Networks are under unprecedented demand when it comes to performance and uptime. This is largely due to the rise of emerging technologies like AI, cybersecurity deployment, hyperscale architectures and cloud services – but it’s also been exacerbated by the COVID-19 pandemic because people are on the network more than ever before.
This is where SmartNICs, and specifically programmable SmartNICs, can play a key role. Organizations that use SmartNICs are reaping the benefits of this increased demand due to their ability to accelerate traffic and boost agility through programmability. SmartNICs will play an even more important role in networks as they evolve and expand.
Data center network traffic is increasing at exponential rates, due largely to cloud, edge, 5G mobile and IoT. Combined, these unique mega trends are radically changing the way networks are built. The networks that underpin these new models all share common attributes of moving to open, standard, low-cost server platforms to deliver the majority of applications and services. As the demand for servers explodes, so does the number of network interface controllers (NICs) used to connect them. This creates the need for a new class of NIC, a programmable SmartNIC.
There are a number of factors driving the demand for SmartNICs. There’s the increase in performance requirements, for one thing, including throughput PPS and Gbps. There’s also lower latency for real-time applications and services in edge computing, and the need for improved security in a distributed cloud and edge network design.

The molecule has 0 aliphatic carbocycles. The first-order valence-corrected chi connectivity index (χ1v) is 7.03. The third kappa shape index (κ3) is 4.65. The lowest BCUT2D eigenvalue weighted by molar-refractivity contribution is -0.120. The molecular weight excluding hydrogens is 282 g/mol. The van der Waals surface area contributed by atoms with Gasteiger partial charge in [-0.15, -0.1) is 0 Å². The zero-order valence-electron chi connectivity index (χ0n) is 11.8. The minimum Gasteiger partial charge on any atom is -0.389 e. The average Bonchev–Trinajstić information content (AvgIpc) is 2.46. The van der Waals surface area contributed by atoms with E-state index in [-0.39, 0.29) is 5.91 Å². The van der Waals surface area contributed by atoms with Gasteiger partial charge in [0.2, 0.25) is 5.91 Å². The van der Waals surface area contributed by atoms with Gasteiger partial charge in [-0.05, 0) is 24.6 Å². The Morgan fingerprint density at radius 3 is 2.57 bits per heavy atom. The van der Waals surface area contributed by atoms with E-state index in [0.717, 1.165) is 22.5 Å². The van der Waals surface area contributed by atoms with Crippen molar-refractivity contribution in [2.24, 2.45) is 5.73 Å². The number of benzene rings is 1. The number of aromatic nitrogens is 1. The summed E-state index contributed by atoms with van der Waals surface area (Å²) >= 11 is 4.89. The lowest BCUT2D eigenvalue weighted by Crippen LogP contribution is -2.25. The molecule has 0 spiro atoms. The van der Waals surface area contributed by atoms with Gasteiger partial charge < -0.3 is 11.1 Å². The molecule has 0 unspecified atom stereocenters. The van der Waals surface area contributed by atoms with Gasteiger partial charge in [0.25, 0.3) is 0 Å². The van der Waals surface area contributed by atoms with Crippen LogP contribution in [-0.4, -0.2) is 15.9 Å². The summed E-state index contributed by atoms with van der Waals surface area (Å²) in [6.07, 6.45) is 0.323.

Other factors include the need for:
- higher numbers of sessions and flows for more users and applications
- feature velocity to keep pace with the speed of innovation in software-defined networks
- operation, orchestration and management for a massive number of network elements at scale
How SmartNICs can help
The increasing sophistication of attacks and the coinciding growth in network traffic are placing enormous strain on the central processing units (CPUs). One of the ways these systems are adapting is by offloading more of the packet processing workload from the CPU to an FPGA-based SmartNIC.
SmartNICs boost server performance in cloud and private data centers, through offloading networking processing workloads and tasks from server CPUs. It’s not a new concept, but it’s being driven by the expansion in data center network traffic. In fact, according to the analysts at Omdia, deployment of programmable NICs is seeing significant growth. They estimate that programmable NICs will proliferate for workloads like virtual switching and to enforce software-defined networking (SDN) policies, surpassing $2.1B in revenue by 2024.
Next steps toward SmartNICs
Once you see the value of SmartNICs, you need to dig deeper before going on a spending spree. First, it’s not as simple as buying software and putting it on the server. You need to understand what your expectations of the software are in terms of performance and number of users. You need to consider how it will scale. That will drive the hardware decisions that you put into your network.
Determining these decisions requires a deep understanding of your applications and users, and the requirements for each. Every application is a little different. For instance, you could take applications A and B, put them both on a standard NIC, and A will work perfectly while B fails miserably. So, you have to really carefully evaluate each application or service’s needs, including how many users it needs to support simultaneously and what kind of attributes it has. You need to evaluate performance requirements, in terms of bandwidth and latency, and what kind of workload it involves. These considerations are key to ensuring you’re selecting the right solutions.
Into the SmartNIC future
Over the next five years, the size of the NIC market will more than triple, but the majority of those NICs will become SmartNICs, displacing standard/basic NICs. This will be driven solely by the need for servers to continue to be able to meet the requirements of applications and services that they are hosting. Use the guidelines above to consider what will work best for your organization’s needs and create a sound SmartNIC strategy.
Written by Jarrod J.S. Siket.